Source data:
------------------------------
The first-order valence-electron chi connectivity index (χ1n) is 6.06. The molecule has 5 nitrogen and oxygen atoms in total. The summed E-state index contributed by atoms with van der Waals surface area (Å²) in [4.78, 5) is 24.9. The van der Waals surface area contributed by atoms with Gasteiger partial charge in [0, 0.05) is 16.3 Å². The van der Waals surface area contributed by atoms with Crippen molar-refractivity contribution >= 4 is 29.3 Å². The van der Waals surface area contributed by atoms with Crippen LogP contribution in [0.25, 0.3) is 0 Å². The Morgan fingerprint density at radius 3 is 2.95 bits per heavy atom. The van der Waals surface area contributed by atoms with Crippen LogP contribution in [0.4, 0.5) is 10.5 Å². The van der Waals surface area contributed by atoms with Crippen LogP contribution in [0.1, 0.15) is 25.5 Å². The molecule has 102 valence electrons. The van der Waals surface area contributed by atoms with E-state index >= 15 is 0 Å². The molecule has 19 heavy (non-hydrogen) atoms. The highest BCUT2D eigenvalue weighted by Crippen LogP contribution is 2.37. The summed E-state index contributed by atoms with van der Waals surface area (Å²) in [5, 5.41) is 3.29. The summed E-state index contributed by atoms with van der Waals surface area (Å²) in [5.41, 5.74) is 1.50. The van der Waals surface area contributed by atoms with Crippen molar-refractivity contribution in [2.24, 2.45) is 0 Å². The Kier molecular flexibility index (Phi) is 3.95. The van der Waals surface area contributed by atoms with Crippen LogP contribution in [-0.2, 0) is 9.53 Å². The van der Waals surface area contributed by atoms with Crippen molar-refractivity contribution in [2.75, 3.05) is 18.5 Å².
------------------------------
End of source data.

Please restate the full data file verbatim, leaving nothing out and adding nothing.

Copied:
The first-order valence-electron chi connectivity index (χ1n) is 6.06. The molecule has 5 nitrogen and oxygen atoms in total. The summed E-state index contributed by atoms with van der Waals surface area (Å²) in [4.78, 5) is 24.9. The van der Waals surface area contributed by atoms with Gasteiger partial charge in [0, 0.05) is 16.3 Å². The van der Waals surface area contributed by atoms with Crippen molar-refractivity contribution >= 4 is 29.3 Å². The van der Waals surface area contributed by atoms with Crippen LogP contribution in [0.25, 0.3) is 0 Å². The Morgan fingerprint density at radius 3 is 2.95 bits per heavy atom. The van der Waals surface area contributed by atoms with Crippen LogP contribution in [0.4, 0.5) is 10.5 Å². The van der Waals surface area contributed by atoms with Crippen LogP contribution in [0.1, 0.15) is 25.5 Å². The molecule has 102 valence electrons. The van der Waals surface area contributed by atoms with E-state index >= 15 is 0 Å². The molecule has 19 heavy (non-hydrogen) atoms. The highest BCUT2D eigenvalue weighted by Crippen LogP contribution is 2.37. The summed E-state index contributed by atoms with van der Waals surface area (Å²) in [5, 5.41) is 3.29. The summed E-state index contributed by atoms with van der Waals surface area (Å²) in [5.41, 5.74) is 1.50. The van der Waals surface area contributed by atoms with Crippen molar-refractivity contribution in [2.24, 2.45) is 0 Å². The Kier molecular flexibility index (Phi) is 3.95. The van der Waals surface area contributed by atoms with Crippen LogP contribution in [-0.2, 0) is 9.53 Å². The van der Waals surface area contributed by atoms with Crippen molar-refractivity contribution in [2.75, 3.05) is 18.5 Å².